Why I went back to using a ThinkPad from 2012
This post is inspired by this article from the Low-tech Magazine. I highly recommend giving that a read as well!
Over my lifetime, I’ve used a bunch of different computers, mainly due to new ideas and requirements popping into my mind every time I’m content with my current setup. One of my last changes might be a bit of a headscratcher for some.
At my current place of employment, I’ve had the opportunity to try out recently released laptops from Lenovo and Dell, with the goal of evaluating them for software development workloads and pick a default option for new hires. My work laptop at the time was the Lenovo ThinkPad T480 with some decent specs and an NVIDIA GeForce MX 150 GPU that was weak and throttled itself whenever it hit 70 degrees Celsius in Windows 10, making it absolutely useless.
I tried out a fair number of makes and models: Lenovo ThinkPad P14/T14 (gen 1 and 2) in both Intel 11th gen and AMD Ryzen 4000/5000 series configurations, plus some Dell Latitudes with Intel 11th gen CPU-s as well. And the result? A lot of disappointment.
The non-exhaustive list of issues I ran into with these machines on Fedora Linux 34:
- The touchpad would sometimes randomly not work on one of the ThinkPads.
- On AMD models, performance was less than stellar for my workloads and not a significant jump over a laptop from 2018.
- The Intel CPU-s had throttling issues that made them unusable for basic things like calls over Google Meet as they would throttle to 400 MHz.
- On one of the Dell machines, it was very easy to overheat the SSD, which lead to the CPU throttling to 400 MHz. Yes, the SSD caused the CPU to throttle.
- Wi-Fi/Bluetooth would not work on one of the laptops, even when I was using an up-to-date Linux distro. Likely related to the type of adapter used (not Intel).
Once that experiment was done, we settled on the least crappy version of the ThinkPads that had an AMD Ryzen CPU, at least those didn’t sound like jet engines under load and didn’t have insane throttling issues.
It’s not all that bad, though. I was now committed to using my current ThinkPad T480 for as long as possible. It, too, had a rough start, but at least all the issues it came with have been ironed out over time.
Hopping between machines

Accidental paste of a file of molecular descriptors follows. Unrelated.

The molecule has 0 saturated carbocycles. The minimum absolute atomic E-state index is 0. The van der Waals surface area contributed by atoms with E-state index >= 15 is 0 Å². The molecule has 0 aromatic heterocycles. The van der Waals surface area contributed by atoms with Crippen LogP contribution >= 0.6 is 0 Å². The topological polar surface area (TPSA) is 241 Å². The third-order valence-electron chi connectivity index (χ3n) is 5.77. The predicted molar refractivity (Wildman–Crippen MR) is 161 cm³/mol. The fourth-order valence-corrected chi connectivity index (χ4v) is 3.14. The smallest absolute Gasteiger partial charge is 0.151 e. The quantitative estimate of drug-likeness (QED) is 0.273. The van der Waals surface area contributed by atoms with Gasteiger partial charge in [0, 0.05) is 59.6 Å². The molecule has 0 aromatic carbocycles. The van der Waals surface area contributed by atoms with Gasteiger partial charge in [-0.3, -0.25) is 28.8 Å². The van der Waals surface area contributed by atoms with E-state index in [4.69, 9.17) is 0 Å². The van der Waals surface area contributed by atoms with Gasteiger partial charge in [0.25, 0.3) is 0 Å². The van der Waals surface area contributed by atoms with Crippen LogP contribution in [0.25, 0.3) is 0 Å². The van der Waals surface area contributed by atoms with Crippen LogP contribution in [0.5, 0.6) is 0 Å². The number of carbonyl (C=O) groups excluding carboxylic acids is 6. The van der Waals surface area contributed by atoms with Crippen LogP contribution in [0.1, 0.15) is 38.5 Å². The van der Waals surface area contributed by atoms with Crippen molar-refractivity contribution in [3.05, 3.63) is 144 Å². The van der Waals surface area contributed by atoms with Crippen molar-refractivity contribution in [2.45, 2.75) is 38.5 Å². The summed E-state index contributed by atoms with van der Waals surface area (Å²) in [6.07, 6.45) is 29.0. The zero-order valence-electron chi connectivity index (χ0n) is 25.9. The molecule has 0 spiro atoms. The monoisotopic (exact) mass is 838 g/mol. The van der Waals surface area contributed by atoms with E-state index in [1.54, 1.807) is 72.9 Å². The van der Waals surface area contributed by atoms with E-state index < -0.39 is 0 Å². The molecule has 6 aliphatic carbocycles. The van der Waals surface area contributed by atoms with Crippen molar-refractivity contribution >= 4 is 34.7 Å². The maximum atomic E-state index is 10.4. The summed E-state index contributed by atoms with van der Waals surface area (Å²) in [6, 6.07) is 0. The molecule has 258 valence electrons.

At this point in time, I had three machines:
- desktop PC (for work and personal stuff)
- work laptop (for work stuff only)
- personal laptop (for personal stuff, of course)
I could not rely on the work laptop for personal use as it has limited storage options. Call me a freak, but I feel very uneasy running on a single SSD, even if my data is backed up to my NAS and on external backup drives. With my desktop PC use case affecting other workloads as well, I had to come up with a solution.
Syncing data between machines was not the issue here. Syncthing
is an absolute open-source gem and had no issues with things like
node_modules folders. The main issue was the fact that I didn’t want to carry
two laptops around or buy an extra USB-C dock for use at home.
I took the risk and jumped back to the ThinkPad T430 for both my personal and work use cases.
ThinkPad T430: the history
My ThinkPad T430 has a rich history. I got it in 2016 to replace my aging ThinkPad T60. Getting this laptop felt similar to that time a desktop PC that ran Windows 98 got replaced with a dual-core “beast” in 2006.
In 2006, my webpage load times went from 30 seconds to a second. Getting Android app build times from 60 seconds to around 10 seconds on the T430 felt the same.
This ThinkPad T430 has survived all the following:
- A bicycle crash while it was in a backpack. The latch mechanism broke and there are a couple of cracks in the palm rest, but the rest is working fine.
- A coffee spill, which luckily only discoloured the casing of two USB 3.0 ports.
- Liquid metal experiments, had some pretty close calls there with my dumb ass almost shorting the system out.
- Use as a budget low-power server machine for a bit.